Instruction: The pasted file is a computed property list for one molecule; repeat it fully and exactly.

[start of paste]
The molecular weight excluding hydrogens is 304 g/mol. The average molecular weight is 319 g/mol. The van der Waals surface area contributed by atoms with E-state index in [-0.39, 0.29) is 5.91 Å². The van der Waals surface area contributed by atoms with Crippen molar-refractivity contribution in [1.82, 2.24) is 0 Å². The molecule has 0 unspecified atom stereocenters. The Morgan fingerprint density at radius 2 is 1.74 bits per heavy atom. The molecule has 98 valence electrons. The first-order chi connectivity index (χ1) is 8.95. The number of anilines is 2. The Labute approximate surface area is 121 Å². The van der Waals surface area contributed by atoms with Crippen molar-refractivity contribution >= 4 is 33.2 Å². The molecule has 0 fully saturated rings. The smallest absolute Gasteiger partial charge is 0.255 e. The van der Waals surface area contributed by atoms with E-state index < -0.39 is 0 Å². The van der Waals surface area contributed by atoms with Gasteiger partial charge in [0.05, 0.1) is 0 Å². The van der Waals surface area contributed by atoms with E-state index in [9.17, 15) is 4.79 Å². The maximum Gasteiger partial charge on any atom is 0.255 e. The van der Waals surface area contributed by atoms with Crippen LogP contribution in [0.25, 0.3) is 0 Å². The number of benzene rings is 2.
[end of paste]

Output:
The molecular weight excluding hydrogens is 304 g/mol. The average molecular weight is 319 g/mol. The van der Waals surface area contributed by atoms with E-state index in [-0.39, 0.29) is 5.91 Å². The van der Waals surface area contributed by atoms with Crippen molar-refractivity contribution in [1.82, 2.24) is 0 Å². The molecule has 0 unspecified atom stereocenters. The Morgan fingerprint density at radius 2 is 1.74 bits per heavy atom. The molecule has 98 valence electrons. The first-order chi connectivity index (χ1) is 8.95. The number of anilines is 2. The Labute approximate surface area is 121 Å². The van der Waals surface area contributed by atoms with Crippen molar-refractivity contribution >= 4 is 33.2 Å². The molecule has 0 fully saturated rings. The smallest absolute Gasteiger partial charge is 0.255 e. The van der Waals surface area contributed by atoms with E-state index < -0.39 is 0 Å². The van der Waals surface area contributed by atoms with Gasteiger partial charge in [0.05, 0.1) is 0 Å². The van der Waals surface area contributed by atoms with E-state index in [9.17, 15) is 4.79 Å². The maximum Gasteiger partial charge on any atom is 0.255 e. The van der Waals surface area contributed by atoms with Crippen LogP contribution in [0.25, 0.3) is 0 Å². The number of benzene rings is 2.